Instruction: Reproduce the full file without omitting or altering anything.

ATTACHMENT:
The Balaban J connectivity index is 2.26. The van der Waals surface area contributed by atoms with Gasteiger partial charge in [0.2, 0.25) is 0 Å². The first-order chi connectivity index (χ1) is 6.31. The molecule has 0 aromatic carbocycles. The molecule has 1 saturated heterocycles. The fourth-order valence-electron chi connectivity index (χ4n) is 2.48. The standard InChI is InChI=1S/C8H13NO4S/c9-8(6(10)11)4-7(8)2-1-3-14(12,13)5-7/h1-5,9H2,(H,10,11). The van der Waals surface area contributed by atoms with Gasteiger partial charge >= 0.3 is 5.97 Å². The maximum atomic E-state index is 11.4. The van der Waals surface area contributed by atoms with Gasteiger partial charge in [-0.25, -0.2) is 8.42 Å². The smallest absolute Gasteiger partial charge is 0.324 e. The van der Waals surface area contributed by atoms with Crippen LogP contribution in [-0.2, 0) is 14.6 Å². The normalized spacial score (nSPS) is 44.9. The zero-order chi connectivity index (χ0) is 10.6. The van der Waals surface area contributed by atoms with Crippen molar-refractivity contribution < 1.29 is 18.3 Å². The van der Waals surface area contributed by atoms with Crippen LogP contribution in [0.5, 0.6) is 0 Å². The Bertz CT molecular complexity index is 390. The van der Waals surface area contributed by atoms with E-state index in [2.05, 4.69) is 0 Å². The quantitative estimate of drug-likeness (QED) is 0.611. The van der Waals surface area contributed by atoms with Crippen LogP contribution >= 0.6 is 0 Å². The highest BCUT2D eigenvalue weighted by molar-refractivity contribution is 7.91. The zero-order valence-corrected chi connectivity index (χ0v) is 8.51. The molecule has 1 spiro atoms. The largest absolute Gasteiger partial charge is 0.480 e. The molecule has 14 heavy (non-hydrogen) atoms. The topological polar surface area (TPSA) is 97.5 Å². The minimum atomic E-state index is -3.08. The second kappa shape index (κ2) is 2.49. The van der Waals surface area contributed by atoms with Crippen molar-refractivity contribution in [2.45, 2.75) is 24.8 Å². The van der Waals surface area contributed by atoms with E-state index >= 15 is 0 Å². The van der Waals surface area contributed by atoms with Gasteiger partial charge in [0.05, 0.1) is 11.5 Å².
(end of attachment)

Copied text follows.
The Balaban J connectivity index is 2.26. The van der Waals surface area contributed by atoms with Gasteiger partial charge in [0.2, 0.25) is 0 Å². The first-order chi connectivity index (χ1) is 6.31. The molecule has 0 aromatic carbocycles. The molecule has 1 saturated heterocycles. The fourth-order valence-electron chi connectivity index (χ4n) is 2.48. The standard InChI is InChI=1S/C8H13NO4S/c9-8(6(10)11)4-7(8)2-1-3-14(12,13)5-7/h1-5,9H2,(H,10,11). The van der Waals surface area contributed by atoms with Gasteiger partial charge >= 0.3 is 5.97 Å². The maximum atomic E-state index is 11.4. The van der Waals surface area contributed by atoms with Gasteiger partial charge in [-0.25, -0.2) is 8.42 Å². The smallest absolute Gasteiger partial charge is 0.324 e. The van der Waals surface area contributed by atoms with Crippen LogP contribution in [-0.2, 0) is 14.6 Å². The normalized spacial score (nSPS) is 44.9. The zero-order chi connectivity index (χ0) is 10.6. The van der Waals surface area contributed by atoms with Crippen molar-refractivity contribution < 1.29 is 18.3 Å². The van der Waals surface area contributed by atoms with Crippen LogP contribution in [0.5, 0.6) is 0 Å². The Bertz CT molecular complexity index is 390. The van der Waals surface area contributed by atoms with E-state index in [2.05, 4.69) is 0 Å². The quantitative estimate of drug-likeness (QED) is 0.611. The van der Waals surface area contributed by atoms with Crippen LogP contribution >= 0.6 is 0 Å². The highest BCUT2D eigenvalue weighted by molar-refractivity contribution is 7.91. The zero-order valence-corrected chi connectivity index (χ0v) is 8.51. The molecule has 1 spiro atoms. The largest absolute Gasteiger partial charge is 0.480 e. The molecule has 14 heavy (non-hydrogen) atoms. The topological polar surface area (TPSA) is 97.5 Å². The minimum atomic E-state index is -3.08. The second kappa shape index (κ2) is 2.49. The van der Waals surface area contributed by atoms with Crippen molar-refractivity contribution in [2.45, 2.75) is 24.8 Å². The van der Waals surface area contributed by atoms with E-state index >= 15 is 0 Å². The van der Waals surface area contributed by atoms with Gasteiger partial charge in [0.05, 0.1) is 11.5 Å².